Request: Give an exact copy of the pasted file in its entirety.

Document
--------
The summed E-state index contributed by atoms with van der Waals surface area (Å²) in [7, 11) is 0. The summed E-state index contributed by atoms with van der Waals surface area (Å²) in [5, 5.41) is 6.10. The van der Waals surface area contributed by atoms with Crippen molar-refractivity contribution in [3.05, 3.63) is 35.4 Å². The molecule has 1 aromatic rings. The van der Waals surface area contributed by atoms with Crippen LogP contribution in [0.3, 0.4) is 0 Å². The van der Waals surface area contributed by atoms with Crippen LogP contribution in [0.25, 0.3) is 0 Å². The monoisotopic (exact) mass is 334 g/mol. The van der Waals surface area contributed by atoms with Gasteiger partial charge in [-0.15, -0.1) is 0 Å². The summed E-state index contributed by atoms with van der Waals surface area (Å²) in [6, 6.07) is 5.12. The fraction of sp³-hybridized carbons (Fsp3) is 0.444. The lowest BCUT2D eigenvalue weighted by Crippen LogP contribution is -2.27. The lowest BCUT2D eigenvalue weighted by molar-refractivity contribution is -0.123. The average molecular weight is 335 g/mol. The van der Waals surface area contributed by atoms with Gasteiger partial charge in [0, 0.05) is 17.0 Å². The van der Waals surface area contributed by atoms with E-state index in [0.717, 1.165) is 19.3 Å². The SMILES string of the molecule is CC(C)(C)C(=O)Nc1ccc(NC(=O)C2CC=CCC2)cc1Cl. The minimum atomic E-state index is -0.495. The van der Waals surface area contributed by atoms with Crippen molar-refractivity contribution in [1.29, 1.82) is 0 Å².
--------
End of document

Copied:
The summed E-state index contributed by atoms with van der Waals surface area (Å²) in [7, 11) is 0. The summed E-state index contributed by atoms with van der Waals surface area (Å²) in [5, 5.41) is 6.10. The van der Waals surface area contributed by atoms with Crippen molar-refractivity contribution in [3.05, 3.63) is 35.4 Å². The molecule has 1 aromatic rings. The van der Waals surface area contributed by atoms with Crippen LogP contribution in [0.3, 0.4) is 0 Å². The van der Waals surface area contributed by atoms with Crippen LogP contribution in [0.25, 0.3) is 0 Å². The monoisotopic (exact) mass is 334 g/mol. The van der Waals surface area contributed by atoms with Gasteiger partial charge in [-0.15, -0.1) is 0 Å². The summed E-state index contributed by atoms with van der Waals surface area (Å²) in [6, 6.07) is 5.12. The fraction of sp³-hybridized carbons (Fsp3) is 0.444. The lowest BCUT2D eigenvalue weighted by Crippen LogP contribution is -2.27. The lowest BCUT2D eigenvalue weighted by molar-refractivity contribution is -0.123. The average molecular weight is 335 g/mol. The van der Waals surface area contributed by atoms with Gasteiger partial charge in [0, 0.05) is 17.0 Å². The van der Waals surface area contributed by atoms with E-state index in [0.717, 1.165) is 19.3 Å². The SMILES string of the molecule is CC(C)(C)C(=O)Nc1ccc(NC(=O)C2CC=CCC2)cc1Cl. The minimum atomic E-state index is -0.495. The van der Waals surface area contributed by atoms with Crippen molar-refractivity contribution in [1.29, 1.82) is 0 Å².